1999: Raynal Pearson, Pearson Tire Co., Richfield, Utah. Though his son, Larry, runs day-to-day operations, Raynal Pearson is still much involved in the dealership. Seven years ago, the company's six retail stores and four wholesale warehouses supplied some 300 dealers, 70 of them associate dealers, and grossed $7 million-plus. Today, sales are more than $11 million through one retail store, two retail/wholesale outlets and three wholesale warehouses that supply upwards of 400 dealers, 100 of them associate dealers.
2000: Les Schwab, Les Schwab Tire Centers, Prineville, Ore. He's 89 now and Schwab leaves the operations of the dealership to Chairman Phil Wick and others, but the dealership continues its phenomenal growth. Six years ago, the dealership's 313 outlets -- 283 company-owned -- grossed $893 million. This year 410 stores with 80 member-dealers will do $1.5 billion in sales!
2001: Larry Morgan, Tires Plus, Clearwater, Fla. Under an arrangement with Bridgestone/Firestone, Morgan had a majority interest in nearly 500 outlets five years ago with $573 million in annual sales and an agreement to gradually sell the operations to the tire manufacturer. Today, he has a minority interest in about 600 Tires Plus retail facilities and commercial/wholesale outlets grossing $1 billion! By 2008 the stores will be totally owned by Bridgestone Firestone North American Tire LLC. Morgan can stay on for up to 10 years as a consultant.
2002: Tom Raben, Raben Tire Co., Evansville, Ind. When Raben was selected for the Dealer of the Year, the dealership had 30 outlets and three retread plants. The dealership has since purchased Disney Tire and operates from 33 locations in six states. There are 30 full-service retail centers, most of whom also are commercial outlets and truck centers, three with retreading facilities. In addition, there are three wholesale distribution outlets.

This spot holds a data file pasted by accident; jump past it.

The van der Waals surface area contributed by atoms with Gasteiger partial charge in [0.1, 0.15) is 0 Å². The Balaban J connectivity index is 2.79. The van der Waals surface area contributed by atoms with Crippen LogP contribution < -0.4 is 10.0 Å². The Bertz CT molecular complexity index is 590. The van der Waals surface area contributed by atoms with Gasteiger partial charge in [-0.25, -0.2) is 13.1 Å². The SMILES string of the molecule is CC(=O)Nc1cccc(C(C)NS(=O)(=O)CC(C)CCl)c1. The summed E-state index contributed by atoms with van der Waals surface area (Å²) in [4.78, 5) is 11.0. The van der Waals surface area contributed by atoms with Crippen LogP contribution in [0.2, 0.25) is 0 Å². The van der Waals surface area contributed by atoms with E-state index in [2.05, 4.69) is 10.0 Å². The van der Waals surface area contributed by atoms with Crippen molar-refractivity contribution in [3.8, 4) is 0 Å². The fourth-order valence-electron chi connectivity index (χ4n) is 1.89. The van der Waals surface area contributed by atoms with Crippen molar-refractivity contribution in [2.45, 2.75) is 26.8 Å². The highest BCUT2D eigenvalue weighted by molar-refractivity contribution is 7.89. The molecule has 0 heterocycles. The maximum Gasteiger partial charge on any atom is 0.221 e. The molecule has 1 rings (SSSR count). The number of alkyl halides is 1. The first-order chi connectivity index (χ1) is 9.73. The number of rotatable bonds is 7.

2003: John Marshall, Grismer Tire Co., Dayton, Ohio. Marshall has 25 retail and commercial stores, including 13 Associate Tire Outlets plus a retread plant. In the last three years, the dealership has added a retail store.
2004: Bob and Juanita Purcell, Purcell Tire & Rubber Co., Potosi, Mo. Purcell Tire has added five locations since 2004, opened two warehouses while closing one and operates five retread plants. Annual sales have grown from about $185 million to "well over $200 million."
2005: Paul Zurcher, Zurcher Tire Inc., Monroe, Ind. The Zurcher family owns only one tire store, but Paul Zurcher partners with store operators of more than 250 Best-One Tire & Service outlets in 14 states. Zurcher's partnership in 16 retread plants makes the Best-One Group one of America's largest retreaders.
During last month’s Specialty Equipment Market Association and Automotive Aftermarket Products Expo shows, I learned of a new buzzword going around. It’s called “mobility management.” And here’s why it’s important.
”Hey, Bobby, there’s a job opening over here at Modern Tire Dealer. You should apply.” With that phone call in March of 1985, former MTD Senior Editor Jim Smith changed my life. I did apply for the job of assistant editor, got it, and began working before the month was over.